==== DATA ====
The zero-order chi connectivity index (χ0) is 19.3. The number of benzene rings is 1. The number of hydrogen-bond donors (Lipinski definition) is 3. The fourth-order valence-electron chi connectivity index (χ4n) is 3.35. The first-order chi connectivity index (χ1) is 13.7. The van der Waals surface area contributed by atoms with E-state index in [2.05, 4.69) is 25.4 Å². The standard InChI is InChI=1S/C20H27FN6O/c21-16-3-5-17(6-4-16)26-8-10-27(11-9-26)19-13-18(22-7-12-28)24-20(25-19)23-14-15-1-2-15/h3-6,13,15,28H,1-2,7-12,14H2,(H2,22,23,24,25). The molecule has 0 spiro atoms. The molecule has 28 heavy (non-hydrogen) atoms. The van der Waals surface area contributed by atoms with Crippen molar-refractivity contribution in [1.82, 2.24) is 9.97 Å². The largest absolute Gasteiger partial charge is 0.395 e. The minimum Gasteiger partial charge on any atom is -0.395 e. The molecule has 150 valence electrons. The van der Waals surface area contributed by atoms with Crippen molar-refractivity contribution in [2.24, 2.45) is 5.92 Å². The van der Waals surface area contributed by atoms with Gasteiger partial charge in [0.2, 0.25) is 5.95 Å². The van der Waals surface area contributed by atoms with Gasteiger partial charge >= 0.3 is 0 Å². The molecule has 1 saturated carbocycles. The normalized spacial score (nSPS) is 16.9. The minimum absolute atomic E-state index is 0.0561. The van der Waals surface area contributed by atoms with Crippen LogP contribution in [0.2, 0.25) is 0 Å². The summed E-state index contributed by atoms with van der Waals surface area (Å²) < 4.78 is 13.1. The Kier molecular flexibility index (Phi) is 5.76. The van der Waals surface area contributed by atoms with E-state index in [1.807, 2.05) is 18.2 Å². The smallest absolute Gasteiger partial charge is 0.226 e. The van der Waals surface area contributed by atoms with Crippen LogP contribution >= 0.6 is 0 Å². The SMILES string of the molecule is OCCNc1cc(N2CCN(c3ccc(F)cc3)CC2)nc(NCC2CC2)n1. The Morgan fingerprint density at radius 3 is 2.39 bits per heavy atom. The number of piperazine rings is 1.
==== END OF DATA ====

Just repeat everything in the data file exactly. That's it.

The zero-order chi connectivity index (χ0) is 19.3. The number of benzene rings is 1. The number of hydrogen-bond donors (Lipinski definition) is 3. The fourth-order valence-electron chi connectivity index (χ4n) is 3.35. The first-order chi connectivity index (χ1) is 13.7. The van der Waals surface area contributed by atoms with E-state index in [2.05, 4.69) is 25.4 Å². The standard InChI is InChI=1S/C20H27FN6O/c21-16-3-5-17(6-4-16)26-8-10-27(11-9-26)19-13-18(22-7-12-28)24-20(25-19)23-14-15-1-2-15/h3-6,13,15,28H,1-2,7-12,14H2,(H2,22,23,24,25). The molecule has 0 spiro atoms. The molecule has 28 heavy (non-hydrogen) atoms. The van der Waals surface area contributed by atoms with Crippen molar-refractivity contribution in [1.82, 2.24) is 9.97 Å². The largest absolute Gasteiger partial charge is 0.395 e. The minimum Gasteiger partial charge on any atom is -0.395 e. The molecule has 150 valence electrons. The van der Waals surface area contributed by atoms with Crippen molar-refractivity contribution in [2.24, 2.45) is 5.92 Å². The van der Waals surface area contributed by atoms with Gasteiger partial charge in [0.2, 0.25) is 5.95 Å². The van der Waals surface area contributed by atoms with Gasteiger partial charge >= 0.3 is 0 Å². The molecule has 1 saturated carbocycles. The normalized spacial score (nSPS) is 16.9. The minimum absolute atomic E-state index is 0.0561. The van der Waals surface area contributed by atoms with Crippen LogP contribution in [0.2, 0.25) is 0 Å². The summed E-state index contributed by atoms with van der Waals surface area (Å²) < 4.78 is 13.1. The Kier molecular flexibility index (Phi) is 5.76. The van der Waals surface area contributed by atoms with E-state index in [1.807, 2.05) is 18.2 Å². The smallest absolute Gasteiger partial charge is 0.226 e. The van der Waals surface area contributed by atoms with Crippen LogP contribution >= 0.6 is 0 Å². The SMILES string of the molecule is OCCNc1cc(N2CCN(c3ccc(F)cc3)CC2)nc(NCC2CC2)n1. The Morgan fingerprint density at radius 3 is 2.39 bits per heavy atom. The number of piperazine rings is 1.